Chubut Norte, Chubut Norte III and Chubut Norte IV wind farm
projects will add 168.8MW of installed capacity, and Villalonga,
Pomona and Necochea wind farm projects will add 187.95 MW. Also,
the company will have one biomass farm with committed installed
capacity of 19MW and acquired in 2018, a solar project, Ullum,
with 82MW of installed capacity By January 2021, Genneia is
expected to have total installed capacity of 1,478 MW, of which
835MW would be renewable power and 643MW thermal.

Predictable Operating Cash Flow: Genneia's cash flow generation is
relatively stable and predictable. Almost all of the company's
revenue is related to sales to the wholesale electricity market
(MEM, for its Spanish acronym) under contracts signed under
resolutions 220/07 and 21/16. The company benefits from USD-
denominated Power Purchase Agreements (PPAs) expiring between
2018-2027 for its thermal capacity and between 2027-2041 for
renewables. These PPAs support the company's cash flow stability
and predictability through fixed payments and fuel supplied by
CAMMESA.

Fitch expects the company's EBITDA to be slightly higher than
USD150 million in 2018 until the new projects are finalized,
increasing to nearly USD300 million by 2021. The company's EBITDA
margins have been stable and, on average, have exceeded 50% over
the last three years with a 63% thermal portfolio. With the
incorporation of renewables projects, Fitch has seen EBITDA
margins reach the company's estimated 70% margin and forecasts it
will remain this way through 2021.

Expansion Plan, Pressuring Credit Metrics: Genneia's gross
leverage, as measured by total debt to EBITDA, reached 4.4x as of
the year-end 2017, which is considered within the range of its
Local Currency rating of 'BB-'. Between 2018 and 2019, Fitch
estimates Genneia's max total debt to EBITDA to reach 5.1x,
assuming an additional of nearly USD530 million of debt raised to
finance the construction of Chubut Norte I, III and IV (169MW),
Pomona (100MW), Necochea (38MW), Madryn I &II (220MW), Villalonga
(50) projects. Once Genneia's ongoing expansion face is completed,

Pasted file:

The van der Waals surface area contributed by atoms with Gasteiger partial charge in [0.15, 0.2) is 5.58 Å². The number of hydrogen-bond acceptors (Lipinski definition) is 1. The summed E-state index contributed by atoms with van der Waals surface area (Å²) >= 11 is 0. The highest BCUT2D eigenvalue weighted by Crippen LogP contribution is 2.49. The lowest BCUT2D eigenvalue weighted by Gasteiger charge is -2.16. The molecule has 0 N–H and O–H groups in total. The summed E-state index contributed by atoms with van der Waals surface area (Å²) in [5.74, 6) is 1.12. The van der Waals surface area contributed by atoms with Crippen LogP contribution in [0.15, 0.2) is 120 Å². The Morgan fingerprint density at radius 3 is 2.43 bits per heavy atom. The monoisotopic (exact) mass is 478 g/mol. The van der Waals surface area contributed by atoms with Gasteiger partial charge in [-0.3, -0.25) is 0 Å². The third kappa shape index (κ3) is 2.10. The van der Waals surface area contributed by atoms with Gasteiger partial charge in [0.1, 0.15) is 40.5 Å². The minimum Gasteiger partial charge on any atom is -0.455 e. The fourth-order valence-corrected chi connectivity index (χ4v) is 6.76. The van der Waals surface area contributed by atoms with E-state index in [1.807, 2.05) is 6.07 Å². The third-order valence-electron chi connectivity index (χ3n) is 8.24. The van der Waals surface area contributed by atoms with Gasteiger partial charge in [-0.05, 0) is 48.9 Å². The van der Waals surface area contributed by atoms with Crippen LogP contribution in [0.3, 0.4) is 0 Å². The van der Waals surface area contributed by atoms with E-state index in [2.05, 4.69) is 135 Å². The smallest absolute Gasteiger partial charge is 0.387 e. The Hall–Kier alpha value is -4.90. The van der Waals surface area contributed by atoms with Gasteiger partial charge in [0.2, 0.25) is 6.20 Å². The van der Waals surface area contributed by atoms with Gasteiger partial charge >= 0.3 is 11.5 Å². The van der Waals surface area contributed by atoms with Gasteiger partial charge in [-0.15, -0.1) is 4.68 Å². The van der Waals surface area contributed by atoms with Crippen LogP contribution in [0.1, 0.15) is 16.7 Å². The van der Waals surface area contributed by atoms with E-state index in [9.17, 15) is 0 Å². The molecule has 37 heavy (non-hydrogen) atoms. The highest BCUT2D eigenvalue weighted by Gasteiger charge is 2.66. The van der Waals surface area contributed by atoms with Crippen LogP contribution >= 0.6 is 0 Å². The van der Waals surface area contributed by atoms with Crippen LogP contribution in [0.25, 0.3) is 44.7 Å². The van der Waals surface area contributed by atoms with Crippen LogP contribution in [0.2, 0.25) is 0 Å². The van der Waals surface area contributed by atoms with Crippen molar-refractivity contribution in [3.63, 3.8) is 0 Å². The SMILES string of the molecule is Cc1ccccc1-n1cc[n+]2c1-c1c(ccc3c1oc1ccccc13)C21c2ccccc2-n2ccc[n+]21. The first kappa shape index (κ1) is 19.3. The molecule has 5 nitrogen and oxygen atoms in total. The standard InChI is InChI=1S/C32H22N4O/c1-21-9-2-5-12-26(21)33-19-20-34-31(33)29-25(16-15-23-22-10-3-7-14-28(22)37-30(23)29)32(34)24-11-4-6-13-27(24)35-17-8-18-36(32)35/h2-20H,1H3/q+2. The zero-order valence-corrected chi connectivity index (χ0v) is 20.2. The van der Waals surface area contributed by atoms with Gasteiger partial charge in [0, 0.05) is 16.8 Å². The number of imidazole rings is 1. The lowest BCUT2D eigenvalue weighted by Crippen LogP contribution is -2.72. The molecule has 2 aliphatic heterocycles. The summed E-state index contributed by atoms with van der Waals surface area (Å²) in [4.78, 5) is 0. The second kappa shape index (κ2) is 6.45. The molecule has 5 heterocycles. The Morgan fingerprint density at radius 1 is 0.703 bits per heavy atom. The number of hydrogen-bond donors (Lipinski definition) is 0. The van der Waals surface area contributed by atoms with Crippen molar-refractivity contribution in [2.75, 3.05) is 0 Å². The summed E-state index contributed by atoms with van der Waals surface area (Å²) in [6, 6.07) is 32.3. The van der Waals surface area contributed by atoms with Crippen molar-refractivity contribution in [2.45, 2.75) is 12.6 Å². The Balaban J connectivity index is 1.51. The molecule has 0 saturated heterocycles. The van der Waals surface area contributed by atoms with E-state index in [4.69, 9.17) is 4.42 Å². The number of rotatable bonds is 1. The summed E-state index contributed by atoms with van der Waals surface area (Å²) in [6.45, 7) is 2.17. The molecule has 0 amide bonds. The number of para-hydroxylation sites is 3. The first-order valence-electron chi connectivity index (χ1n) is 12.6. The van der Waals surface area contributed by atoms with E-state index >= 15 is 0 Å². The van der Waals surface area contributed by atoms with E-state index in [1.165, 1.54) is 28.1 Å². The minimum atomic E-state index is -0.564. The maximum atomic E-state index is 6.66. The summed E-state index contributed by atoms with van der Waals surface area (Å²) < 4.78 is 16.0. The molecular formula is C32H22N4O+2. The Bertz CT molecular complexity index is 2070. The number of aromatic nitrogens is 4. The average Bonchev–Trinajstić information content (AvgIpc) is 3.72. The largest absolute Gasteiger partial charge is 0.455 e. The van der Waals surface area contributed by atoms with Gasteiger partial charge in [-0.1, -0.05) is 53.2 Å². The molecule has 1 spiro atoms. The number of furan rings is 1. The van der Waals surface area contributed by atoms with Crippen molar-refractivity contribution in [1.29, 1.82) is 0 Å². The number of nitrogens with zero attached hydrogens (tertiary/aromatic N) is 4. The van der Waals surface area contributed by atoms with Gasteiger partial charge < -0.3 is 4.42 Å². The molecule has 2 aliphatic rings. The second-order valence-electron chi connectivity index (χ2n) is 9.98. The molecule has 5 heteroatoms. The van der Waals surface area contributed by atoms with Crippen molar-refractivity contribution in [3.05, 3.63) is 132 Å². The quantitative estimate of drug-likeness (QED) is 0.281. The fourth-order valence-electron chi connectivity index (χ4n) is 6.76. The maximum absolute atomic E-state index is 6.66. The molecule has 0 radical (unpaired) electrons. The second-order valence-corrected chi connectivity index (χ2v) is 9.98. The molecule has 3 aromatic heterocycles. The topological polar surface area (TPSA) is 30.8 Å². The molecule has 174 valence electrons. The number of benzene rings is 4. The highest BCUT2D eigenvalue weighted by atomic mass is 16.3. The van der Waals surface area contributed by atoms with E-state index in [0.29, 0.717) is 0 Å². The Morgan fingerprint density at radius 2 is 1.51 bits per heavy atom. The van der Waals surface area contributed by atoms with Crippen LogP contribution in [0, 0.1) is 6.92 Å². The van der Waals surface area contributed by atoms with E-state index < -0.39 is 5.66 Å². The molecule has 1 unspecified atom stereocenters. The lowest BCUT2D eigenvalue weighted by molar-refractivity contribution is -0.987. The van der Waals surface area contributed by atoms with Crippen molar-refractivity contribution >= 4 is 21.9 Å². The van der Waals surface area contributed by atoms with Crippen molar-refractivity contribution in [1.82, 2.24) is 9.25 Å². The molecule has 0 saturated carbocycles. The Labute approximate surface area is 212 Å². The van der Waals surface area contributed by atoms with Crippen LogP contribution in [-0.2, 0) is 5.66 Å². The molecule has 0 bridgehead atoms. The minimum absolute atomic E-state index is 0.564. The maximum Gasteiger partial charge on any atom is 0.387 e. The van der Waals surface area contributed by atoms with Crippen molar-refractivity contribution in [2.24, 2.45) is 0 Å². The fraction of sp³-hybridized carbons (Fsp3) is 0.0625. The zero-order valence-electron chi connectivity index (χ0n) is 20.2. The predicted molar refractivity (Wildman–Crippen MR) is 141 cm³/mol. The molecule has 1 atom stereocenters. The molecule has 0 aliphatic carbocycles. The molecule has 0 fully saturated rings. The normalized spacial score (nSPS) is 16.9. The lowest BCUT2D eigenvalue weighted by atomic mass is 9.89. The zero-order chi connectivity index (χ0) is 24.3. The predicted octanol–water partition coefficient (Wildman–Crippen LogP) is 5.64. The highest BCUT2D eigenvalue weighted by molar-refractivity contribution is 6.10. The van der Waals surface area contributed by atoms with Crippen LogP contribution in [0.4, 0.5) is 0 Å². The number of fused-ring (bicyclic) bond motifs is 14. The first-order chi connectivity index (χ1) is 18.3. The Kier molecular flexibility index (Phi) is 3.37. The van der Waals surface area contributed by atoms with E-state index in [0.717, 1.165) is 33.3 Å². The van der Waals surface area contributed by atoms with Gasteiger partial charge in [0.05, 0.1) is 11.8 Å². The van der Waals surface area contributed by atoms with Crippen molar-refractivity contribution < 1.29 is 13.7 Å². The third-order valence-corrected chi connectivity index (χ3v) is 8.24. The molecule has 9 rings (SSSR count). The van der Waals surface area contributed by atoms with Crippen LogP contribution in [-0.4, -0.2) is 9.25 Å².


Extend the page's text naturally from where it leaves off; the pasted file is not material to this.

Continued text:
Fitch expects the company's total consolidated leverage will trend
towards 3.5x.

Fitch estimates assume Genneia's expansion capex will be entirely
financed through project finance debt, through a Special Purpose
Vehicles (SPV) as is required under RenovAR. This debt is non-
recourse to Genneia's corporate debt, but Fitch considers Genneia
S.A. as the ultimate guarantor, and therefore consolidates all
debt. Fitch estimates do not assume any support by its equity
investors, absent the fact, there is historical evidence that its
shareholders have contributed equity financing. Genneia has proven
to be able to access both domestic and international markets if
needed, and Fitch does not anticipate the company having
difficulty financing its renewable projects.

Counterparty Exposure: Genneia depends on payments from CAMMESA,
which acts as an agent on behalf of wholesale market participants
(Mercado Mayorista Electrico or MEM), an association representing
agents of electricity generators, transmission, distribution and
large consumers. Historically, payments from CAMMESA have been
volatile, given that the agency depends partially on the national
government for funds to make payments. Electric companies in
Argentina are exposed to potential delays in payment from CAMMESA
and also to risks in fuel supply, as the government's agency